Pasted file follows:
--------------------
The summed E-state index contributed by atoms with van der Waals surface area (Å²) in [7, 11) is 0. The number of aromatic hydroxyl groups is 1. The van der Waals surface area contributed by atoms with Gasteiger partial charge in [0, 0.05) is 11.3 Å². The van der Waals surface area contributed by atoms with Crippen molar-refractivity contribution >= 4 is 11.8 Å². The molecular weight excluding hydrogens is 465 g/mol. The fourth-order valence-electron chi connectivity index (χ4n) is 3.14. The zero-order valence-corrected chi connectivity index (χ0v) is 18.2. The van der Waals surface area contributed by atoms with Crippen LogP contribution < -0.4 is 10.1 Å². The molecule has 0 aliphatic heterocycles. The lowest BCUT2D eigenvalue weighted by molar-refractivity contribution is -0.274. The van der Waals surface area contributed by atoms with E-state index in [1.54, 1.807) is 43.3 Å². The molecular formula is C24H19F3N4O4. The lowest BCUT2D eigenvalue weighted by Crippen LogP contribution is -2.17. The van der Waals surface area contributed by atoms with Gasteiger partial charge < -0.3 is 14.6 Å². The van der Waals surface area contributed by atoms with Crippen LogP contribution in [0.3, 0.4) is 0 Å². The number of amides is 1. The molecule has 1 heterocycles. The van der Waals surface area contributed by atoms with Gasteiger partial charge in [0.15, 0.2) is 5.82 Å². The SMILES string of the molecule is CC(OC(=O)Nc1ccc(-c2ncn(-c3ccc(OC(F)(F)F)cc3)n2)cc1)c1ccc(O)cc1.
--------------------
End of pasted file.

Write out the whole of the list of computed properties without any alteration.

The summed E-state index contributed by atoms with van der Waals surface area (Å²) in [7, 11) is 0. The number of aromatic hydroxyl groups is 1. The van der Waals surface area contributed by atoms with Gasteiger partial charge in [0, 0.05) is 11.3 Å². The van der Waals surface area contributed by atoms with Crippen molar-refractivity contribution >= 4 is 11.8 Å². The molecular weight excluding hydrogens is 465 g/mol. The fourth-order valence-electron chi connectivity index (χ4n) is 3.14. The zero-order valence-corrected chi connectivity index (χ0v) is 18.2. The van der Waals surface area contributed by atoms with Crippen LogP contribution < -0.4 is 10.1 Å². The molecule has 0 aliphatic heterocycles. The lowest BCUT2D eigenvalue weighted by molar-refractivity contribution is -0.274. The van der Waals surface area contributed by atoms with E-state index in [1.54, 1.807) is 43.3 Å². The molecular formula is C24H19F3N4O4. The lowest BCUT2D eigenvalue weighted by Crippen LogP contribution is -2.17. The van der Waals surface area contributed by atoms with Gasteiger partial charge < -0.3 is 14.6 Å². The van der Waals surface area contributed by atoms with Crippen LogP contribution in [0.3, 0.4) is 0 Å². The number of amides is 1. The molecule has 1 heterocycles. The van der Waals surface area contributed by atoms with Gasteiger partial charge in [0.15, 0.2) is 5.82 Å². The SMILES string of the molecule is CC(OC(=O)Nc1ccc(-c2ncn(-c3ccc(OC(F)(F)F)cc3)n2)cc1)c1ccc(O)cc1.